Monospot test: Principle, Procedure, Uses

The monospot test, also known as the Paul-Bunnell test, is a form of the heterophile antibody test used to rapidly screen infectious mononucleosis (mono).  Epstein–Barr virus (EBV) causes the disease infectious mononucleosis. Blood, serum, or plasma is taken and is looked for the presence of heterophile antibodies.

When a person is infected with Epstein-Barr virus (EBV), the immune system makes antibodies to fight this infection which is detected in the blood using this test. Monospot testing can usually detect antibodies two to nine weeks after infection.

Paul and Bunnell were the first scientists who suggested hemagglutination of sheep RBC to detect heterophile antibodies associated with infectious mononucleosis.


Serum/Plasma: Serum or plasma may be used with the monospot test, provided an acceptable medical technique collects whole blood. Avoid using grossly hemolyzed sera. The serum should be clear and free of bacterial contamination. Specimens can be stored at 2 to 8°C for 24 hours. For prolonged storage, specimens should be frozen (-20°C).


A sample of the patient’s serum or plasma is placed on a microscope slide and mixed with guinea pig kidney antigen and preserved horse erythrocytes (these reagents can be purchased from commercial suppliers of kits). Thoroughly mix the reagents and rock the slide for a minute. Suppose heterophil antibodies are present in the serum/plasma and the blood clumps (agglutinates). This result usually indicates a mono infection. It typically is not used to diagnose mono that started more than six months earlier. The results of a monospot test are usually ready within one hour.

Heterophile-antibody test


  1. Normal (negative): The blood sample does not form clumps (no heterophil antibodies are detected).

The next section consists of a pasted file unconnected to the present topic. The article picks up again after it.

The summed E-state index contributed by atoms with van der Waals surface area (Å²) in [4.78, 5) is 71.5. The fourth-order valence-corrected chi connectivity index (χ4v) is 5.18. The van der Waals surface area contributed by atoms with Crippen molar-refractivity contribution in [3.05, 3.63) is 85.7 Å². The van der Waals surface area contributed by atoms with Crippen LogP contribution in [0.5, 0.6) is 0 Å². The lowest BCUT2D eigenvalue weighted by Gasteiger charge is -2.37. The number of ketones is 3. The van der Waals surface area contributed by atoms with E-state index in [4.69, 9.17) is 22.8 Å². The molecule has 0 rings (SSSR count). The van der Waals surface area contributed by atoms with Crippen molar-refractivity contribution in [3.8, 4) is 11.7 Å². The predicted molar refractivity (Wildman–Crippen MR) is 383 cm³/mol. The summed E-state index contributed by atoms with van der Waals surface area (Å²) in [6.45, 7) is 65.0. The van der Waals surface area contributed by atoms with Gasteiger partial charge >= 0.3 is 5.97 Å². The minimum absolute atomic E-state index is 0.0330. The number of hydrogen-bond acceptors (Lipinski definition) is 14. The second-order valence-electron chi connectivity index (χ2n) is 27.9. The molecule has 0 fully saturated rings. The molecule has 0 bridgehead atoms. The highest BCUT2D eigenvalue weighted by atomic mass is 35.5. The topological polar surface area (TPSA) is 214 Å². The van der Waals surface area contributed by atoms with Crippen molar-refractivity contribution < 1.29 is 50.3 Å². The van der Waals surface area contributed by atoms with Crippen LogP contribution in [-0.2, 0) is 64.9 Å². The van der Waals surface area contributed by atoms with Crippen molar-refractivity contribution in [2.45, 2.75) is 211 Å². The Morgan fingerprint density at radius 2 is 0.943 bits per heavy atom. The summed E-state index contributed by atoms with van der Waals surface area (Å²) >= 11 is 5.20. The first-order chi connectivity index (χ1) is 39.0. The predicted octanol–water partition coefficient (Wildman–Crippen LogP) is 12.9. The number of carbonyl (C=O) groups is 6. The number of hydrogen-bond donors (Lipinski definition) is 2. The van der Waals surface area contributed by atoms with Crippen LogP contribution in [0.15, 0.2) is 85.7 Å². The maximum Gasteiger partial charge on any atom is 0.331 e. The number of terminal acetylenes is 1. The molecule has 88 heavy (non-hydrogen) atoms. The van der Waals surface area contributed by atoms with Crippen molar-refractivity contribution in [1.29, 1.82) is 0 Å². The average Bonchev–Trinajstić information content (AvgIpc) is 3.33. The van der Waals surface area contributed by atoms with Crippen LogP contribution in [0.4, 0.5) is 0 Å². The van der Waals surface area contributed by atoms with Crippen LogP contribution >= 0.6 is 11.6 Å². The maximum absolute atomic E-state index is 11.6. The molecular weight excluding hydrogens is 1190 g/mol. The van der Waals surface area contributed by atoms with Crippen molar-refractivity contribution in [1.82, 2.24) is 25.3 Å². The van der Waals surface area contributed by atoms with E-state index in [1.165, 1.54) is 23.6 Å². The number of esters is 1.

2. Abnormal (positive): The blood sample clumps (heterophil antibodies are detected). If the blood sample clumps, you probably have mono.

Accuracy of Monospot Test

Studies have shown that monospot test produces both false-positive and false-negative results. Results should be correlated with clinical and hematological findings.

  1. False Positive Reactions: The antibodies detected by monospot can be caused by conditions other than infectious mononucleosis. It may occur in persons with:
    • Leukemia or lymphoma
    • Hepatitis
    • Rubella
    • Systemic lupus erythematosus (SLE)
    • Toxoplasmosis
  2. False Negative Reactions
    • Children, especially those younger than two years, are more likely than adults to have a negative monospot test (25%–50%), even when they have infectious mononucleosis.
    • It takes time to develop antibodies if the test is done within the first few weeks of becoming infected with EBV (approx. 25% false-negative rate in the first week). This may lead to a false-negative result.
    • If the first test does not indicate mono but still has symptoms, the test may be repeated.

Uses of Monospot Test:

The monospot test is not recommended for general use. Monospot test may indicate that a person has a typical case of infectious mononucleosis, but does not confirm the presence of EBV infection.

References and further readings

  1. Marshall-Andon T, Heinz P. How to use … the Monospot and other heterophile antibody tests. Archives of Disease in Childhood – Education and Practice 2017;102:188-193.

Acharya Tankeshwar

Hello, thank you for visiting my blog. I am Tankeshwar Acharya. Blogging is my passion. As an asst. professor, I am teaching microbiology and immunology to medical and nursing students at PAHS, Nepal. I have been working as a microbiologist at Patan hospital for more than 10 years.

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